Best Practices for Negotiating a Salary


Whether you have a job offer in hand or are preparing for a possible promotion, you may be faced with a salary negotiation. Often, professionals find this set daunting, as it can feel a bit confrontational.

Luckily, it is possible to handle a salary negotiation professionally and with relative ease. Here are a few best practices for negotiating a salary that can help.

Have a Target

Before you begin negotiating, you need to have a target salary. Do some research online to find out what professionals in similar roles with matching levels of experience and skillsets make in your area as a starting point. This will give you an idea of your value in today’s market, making it easier to determine what salary may be suitable.

Open High and Be Precise

Once you identify the salary range that aligns with the job and what you bring to the table, prepare to start your negotiating at the top, not the middle. The prospective employer is almost guaranteed to negotiate down, so you want to have a little wiggle room at the start of the conversation.

Also, use precise numbers when discussing salary. For example, use $74,850 instead of $75,000. This makes it look like you’ve done more thorough research about your value since the number doesn’t appear rounded off.

Create an Accomplishments Summary

Negotiating a salary doesn’t just involve trading numbers; you also need to be able to defend your position. By having a short summary of achievements that highlight your value, you are giving yourself a quick reference that can help you when you are working to justify your request.

Be Positive

When you begin speaking during the negotiation, start off positive. Offer a warm greeting, exchange pleasantries, and smile when you talk (even if you are negotiating over the phone). By keeping the conversation positive initially, you are increasing the odds that the hiring manager will be in a good mood when the rough part of the discussion begins.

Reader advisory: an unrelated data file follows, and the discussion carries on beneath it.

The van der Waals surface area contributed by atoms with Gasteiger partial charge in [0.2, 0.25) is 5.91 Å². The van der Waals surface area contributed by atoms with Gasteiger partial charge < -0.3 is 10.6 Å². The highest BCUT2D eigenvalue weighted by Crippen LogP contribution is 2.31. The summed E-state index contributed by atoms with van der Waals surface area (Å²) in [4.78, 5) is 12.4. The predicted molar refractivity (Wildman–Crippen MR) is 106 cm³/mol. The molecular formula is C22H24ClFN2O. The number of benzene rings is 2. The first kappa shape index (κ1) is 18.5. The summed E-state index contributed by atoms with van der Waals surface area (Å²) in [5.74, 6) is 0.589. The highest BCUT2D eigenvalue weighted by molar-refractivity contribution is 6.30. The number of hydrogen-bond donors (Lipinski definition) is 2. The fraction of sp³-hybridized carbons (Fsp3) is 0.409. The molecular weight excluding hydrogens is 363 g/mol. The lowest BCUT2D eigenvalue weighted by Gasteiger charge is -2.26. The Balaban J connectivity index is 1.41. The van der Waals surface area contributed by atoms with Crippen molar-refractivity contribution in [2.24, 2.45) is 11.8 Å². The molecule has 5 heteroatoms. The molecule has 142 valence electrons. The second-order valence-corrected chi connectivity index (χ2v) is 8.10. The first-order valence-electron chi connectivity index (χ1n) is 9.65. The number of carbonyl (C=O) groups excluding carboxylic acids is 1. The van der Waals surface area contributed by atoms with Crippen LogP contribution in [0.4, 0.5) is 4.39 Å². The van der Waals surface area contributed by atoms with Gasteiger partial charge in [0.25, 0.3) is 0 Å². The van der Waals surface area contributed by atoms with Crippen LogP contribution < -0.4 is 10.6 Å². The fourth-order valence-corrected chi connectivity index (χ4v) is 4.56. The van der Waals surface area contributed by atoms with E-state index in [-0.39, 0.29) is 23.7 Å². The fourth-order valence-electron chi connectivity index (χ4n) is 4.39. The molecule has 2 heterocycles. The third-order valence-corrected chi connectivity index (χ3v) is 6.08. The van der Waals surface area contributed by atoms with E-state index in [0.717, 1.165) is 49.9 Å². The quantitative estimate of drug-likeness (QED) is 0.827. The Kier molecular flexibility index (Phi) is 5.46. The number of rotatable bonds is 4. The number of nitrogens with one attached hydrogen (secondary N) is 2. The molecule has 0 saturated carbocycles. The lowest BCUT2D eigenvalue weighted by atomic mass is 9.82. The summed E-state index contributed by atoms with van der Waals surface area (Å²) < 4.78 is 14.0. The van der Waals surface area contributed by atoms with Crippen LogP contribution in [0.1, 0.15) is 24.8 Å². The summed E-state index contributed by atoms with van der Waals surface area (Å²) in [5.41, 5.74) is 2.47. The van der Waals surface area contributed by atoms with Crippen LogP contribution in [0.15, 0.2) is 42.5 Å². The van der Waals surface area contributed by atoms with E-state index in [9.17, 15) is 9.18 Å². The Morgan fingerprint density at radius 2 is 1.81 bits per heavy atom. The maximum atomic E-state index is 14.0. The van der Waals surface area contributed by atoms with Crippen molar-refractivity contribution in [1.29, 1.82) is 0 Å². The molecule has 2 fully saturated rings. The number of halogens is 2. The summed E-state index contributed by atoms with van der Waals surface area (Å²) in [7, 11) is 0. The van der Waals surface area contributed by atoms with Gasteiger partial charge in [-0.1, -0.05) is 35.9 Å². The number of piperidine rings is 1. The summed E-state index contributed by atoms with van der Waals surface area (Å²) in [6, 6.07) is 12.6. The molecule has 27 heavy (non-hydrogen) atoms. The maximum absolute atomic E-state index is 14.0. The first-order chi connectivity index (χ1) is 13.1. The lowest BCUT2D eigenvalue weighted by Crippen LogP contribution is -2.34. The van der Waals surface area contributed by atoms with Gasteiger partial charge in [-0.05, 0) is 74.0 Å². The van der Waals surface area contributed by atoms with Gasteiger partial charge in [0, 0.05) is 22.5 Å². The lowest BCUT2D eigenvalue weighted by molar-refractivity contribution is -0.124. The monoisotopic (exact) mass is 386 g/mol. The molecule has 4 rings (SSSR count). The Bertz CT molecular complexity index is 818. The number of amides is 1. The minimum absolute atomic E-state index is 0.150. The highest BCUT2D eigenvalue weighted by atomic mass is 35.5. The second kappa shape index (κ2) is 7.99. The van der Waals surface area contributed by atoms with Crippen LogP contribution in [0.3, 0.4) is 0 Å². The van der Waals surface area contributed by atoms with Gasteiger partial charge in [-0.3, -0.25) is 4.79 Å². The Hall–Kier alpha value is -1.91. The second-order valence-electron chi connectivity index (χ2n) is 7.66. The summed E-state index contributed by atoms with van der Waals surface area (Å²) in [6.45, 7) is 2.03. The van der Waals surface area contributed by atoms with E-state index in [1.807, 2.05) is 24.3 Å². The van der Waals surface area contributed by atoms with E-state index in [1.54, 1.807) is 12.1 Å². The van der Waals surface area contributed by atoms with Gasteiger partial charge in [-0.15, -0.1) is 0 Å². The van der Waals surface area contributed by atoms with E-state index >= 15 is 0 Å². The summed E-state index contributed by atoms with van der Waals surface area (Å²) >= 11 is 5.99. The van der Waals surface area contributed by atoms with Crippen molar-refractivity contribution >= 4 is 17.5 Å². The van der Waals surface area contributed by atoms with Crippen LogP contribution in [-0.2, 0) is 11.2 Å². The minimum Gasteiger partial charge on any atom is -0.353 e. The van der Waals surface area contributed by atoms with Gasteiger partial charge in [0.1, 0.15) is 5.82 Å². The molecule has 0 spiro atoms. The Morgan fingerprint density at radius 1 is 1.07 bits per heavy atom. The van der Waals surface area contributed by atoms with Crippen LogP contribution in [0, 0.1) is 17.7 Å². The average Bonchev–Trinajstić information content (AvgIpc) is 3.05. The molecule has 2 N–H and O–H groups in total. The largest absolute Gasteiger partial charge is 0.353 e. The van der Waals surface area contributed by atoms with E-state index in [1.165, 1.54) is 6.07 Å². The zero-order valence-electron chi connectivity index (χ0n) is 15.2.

Be Forward-Thinking

Many hiring managers will ask about your current salary as a starting point for the negotiation (except for in states or cities where this is no longer legal). If you are underpaid in that role, this can feel like a hindrance.

However, if you approach this topic the right way, you can position yourself well. Give your current salary then quickly pivot, explaining what you are looking for, what your market value is, and what you bring to the table.

Don’t Get Overly Personal

Justifying your salary request by discussing personal needs – like childcare costs or rising rent – isn’t going to help your case. Instead, focus on your worth, performance, accomplishments, and the value you provide, as this keeps your points relevant.

Know That “No” is Coming

A negotiation is a back and forth, so don’t be surprised if the hiring manager says “no” to your first request. Your opening number is just a starting point and a part of the process. It isn’t a statement about your capabilities, so don’t take it personally.

Be Ready to Walk Away

In some cases, an employer simply isn’t willing to meet your salary requirements. Have a “walk away” number in mind and, if the company presents a final salary offer below that point, be ready to end the conversation. While saying “no” is hard, it is sometimes necessary.

Ultimately, by using the best practices above, you can handle a salary negotiation. If you’d like to learn more, the staff at Bayside Solutions can help. Contact us with your questions today and see how our salary negotiation expertise can benefit you.